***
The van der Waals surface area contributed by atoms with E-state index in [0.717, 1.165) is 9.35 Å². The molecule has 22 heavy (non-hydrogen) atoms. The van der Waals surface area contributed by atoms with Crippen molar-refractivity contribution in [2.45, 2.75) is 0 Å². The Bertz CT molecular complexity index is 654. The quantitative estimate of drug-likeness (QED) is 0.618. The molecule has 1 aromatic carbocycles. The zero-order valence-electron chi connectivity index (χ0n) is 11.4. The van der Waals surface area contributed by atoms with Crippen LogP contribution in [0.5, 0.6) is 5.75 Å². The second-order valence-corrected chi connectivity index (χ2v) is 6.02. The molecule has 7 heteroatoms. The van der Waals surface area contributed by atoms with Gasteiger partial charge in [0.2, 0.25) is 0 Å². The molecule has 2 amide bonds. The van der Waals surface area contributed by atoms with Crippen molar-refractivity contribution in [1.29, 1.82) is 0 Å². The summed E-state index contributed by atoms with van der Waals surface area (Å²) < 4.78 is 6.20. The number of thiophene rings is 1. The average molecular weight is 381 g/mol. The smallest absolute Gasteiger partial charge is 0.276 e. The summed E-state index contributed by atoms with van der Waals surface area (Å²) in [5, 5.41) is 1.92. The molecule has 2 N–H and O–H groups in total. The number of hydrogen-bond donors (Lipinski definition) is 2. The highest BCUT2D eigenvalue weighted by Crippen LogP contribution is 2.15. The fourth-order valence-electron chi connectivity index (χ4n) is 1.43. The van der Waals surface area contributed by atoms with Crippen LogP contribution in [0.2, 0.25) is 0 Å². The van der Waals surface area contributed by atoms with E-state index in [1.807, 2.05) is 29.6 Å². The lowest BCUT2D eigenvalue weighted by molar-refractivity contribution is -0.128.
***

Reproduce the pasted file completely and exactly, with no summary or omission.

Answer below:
The van der Waals surface area contributed by atoms with E-state index in [0.717, 1.165) is 9.35 Å². The molecule has 22 heavy (non-hydrogen) atoms. The van der Waals surface area contributed by atoms with Crippen molar-refractivity contribution in [2.45, 2.75) is 0 Å². The Bertz CT molecular complexity index is 654. The quantitative estimate of drug-likeness (QED) is 0.618. The molecule has 1 aromatic carbocycles. The zero-order valence-electron chi connectivity index (χ0n) is 11.4. The van der Waals surface area contributed by atoms with Crippen LogP contribution in [0.5, 0.6) is 5.75 Å². The second-order valence-corrected chi connectivity index (χ2v) is 6.02. The molecule has 7 heteroatoms. The van der Waals surface area contributed by atoms with Gasteiger partial charge in [0.2, 0.25) is 0 Å². The molecule has 2 amide bonds. The van der Waals surface area contributed by atoms with Crippen molar-refractivity contribution in [1.29, 1.82) is 0 Å². The summed E-state index contributed by atoms with van der Waals surface area (Å²) < 4.78 is 6.20. The number of thiophene rings is 1. The average molecular weight is 381 g/mol. The smallest absolute Gasteiger partial charge is 0.276 e. The summed E-state index contributed by atoms with van der Waals surface area (Å²) in [5, 5.41) is 1.92. The molecule has 2 N–H and O–H groups in total. The number of hydrogen-bond donors (Lipinski definition) is 2. The highest BCUT2D eigenvalue weighted by Crippen LogP contribution is 2.15. The fourth-order valence-electron chi connectivity index (χ4n) is 1.43. The van der Waals surface area contributed by atoms with Crippen LogP contribution in [0.2, 0.25) is 0 Å². The van der Waals surface area contributed by atoms with E-state index in [1.807, 2.05) is 29.6 Å². The lowest BCUT2D eigenvalue weighted by molar-refractivity contribution is -0.128.